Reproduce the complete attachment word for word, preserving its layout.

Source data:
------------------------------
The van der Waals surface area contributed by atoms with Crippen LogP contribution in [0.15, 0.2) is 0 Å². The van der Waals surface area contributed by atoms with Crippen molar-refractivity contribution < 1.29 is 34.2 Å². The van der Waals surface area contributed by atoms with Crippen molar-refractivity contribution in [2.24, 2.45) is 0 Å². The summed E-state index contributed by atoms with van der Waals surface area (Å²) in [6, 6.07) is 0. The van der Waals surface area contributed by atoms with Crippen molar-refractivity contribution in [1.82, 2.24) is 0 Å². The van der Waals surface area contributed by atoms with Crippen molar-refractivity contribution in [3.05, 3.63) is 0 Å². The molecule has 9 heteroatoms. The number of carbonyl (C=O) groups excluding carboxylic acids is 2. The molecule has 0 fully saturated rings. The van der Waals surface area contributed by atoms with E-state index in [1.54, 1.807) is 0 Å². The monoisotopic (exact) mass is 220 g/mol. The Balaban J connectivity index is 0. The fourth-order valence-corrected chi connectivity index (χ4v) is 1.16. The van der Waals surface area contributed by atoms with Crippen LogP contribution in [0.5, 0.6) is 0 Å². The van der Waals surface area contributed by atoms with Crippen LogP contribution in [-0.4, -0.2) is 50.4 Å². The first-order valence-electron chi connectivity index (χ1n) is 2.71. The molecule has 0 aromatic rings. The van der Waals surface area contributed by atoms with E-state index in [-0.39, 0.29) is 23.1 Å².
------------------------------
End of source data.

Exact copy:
The van der Waals surface area contributed by atoms with Crippen LogP contribution in [0.15, 0.2) is 0 Å². The van der Waals surface area contributed by atoms with Crippen molar-refractivity contribution < 1.29 is 34.2 Å². The van der Waals surface area contributed by atoms with Crippen molar-refractivity contribution in [2.24, 2.45) is 0 Å². The summed E-state index contributed by atoms with van der Waals surface area (Å²) in [6, 6.07) is 0. The van der Waals surface area contributed by atoms with Crippen molar-refractivity contribution in [1.82, 2.24) is 0 Å². The van der Waals surface area contributed by atoms with Crippen molar-refractivity contribution in [3.05, 3.63) is 0 Å². The molecule has 9 heteroatoms. The number of carbonyl (C=O) groups excluding carboxylic acids is 2. The molecule has 0 fully saturated rings. The van der Waals surface area contributed by atoms with E-state index in [1.54, 1.807) is 0 Å². The monoisotopic (exact) mass is 220 g/mol. The Balaban J connectivity index is 0. The fourth-order valence-corrected chi connectivity index (χ4v) is 1.16. The van der Waals surface area contributed by atoms with Crippen LogP contribution in [0.5, 0.6) is 0 Å². The van der Waals surface area contributed by atoms with Crippen LogP contribution in [-0.4, -0.2) is 50.4 Å². The first-order valence-electron chi connectivity index (χ1n) is 2.71. The molecule has 0 aromatic rings. The van der Waals surface area contributed by atoms with E-state index in [-0.39, 0.29) is 23.1 Å².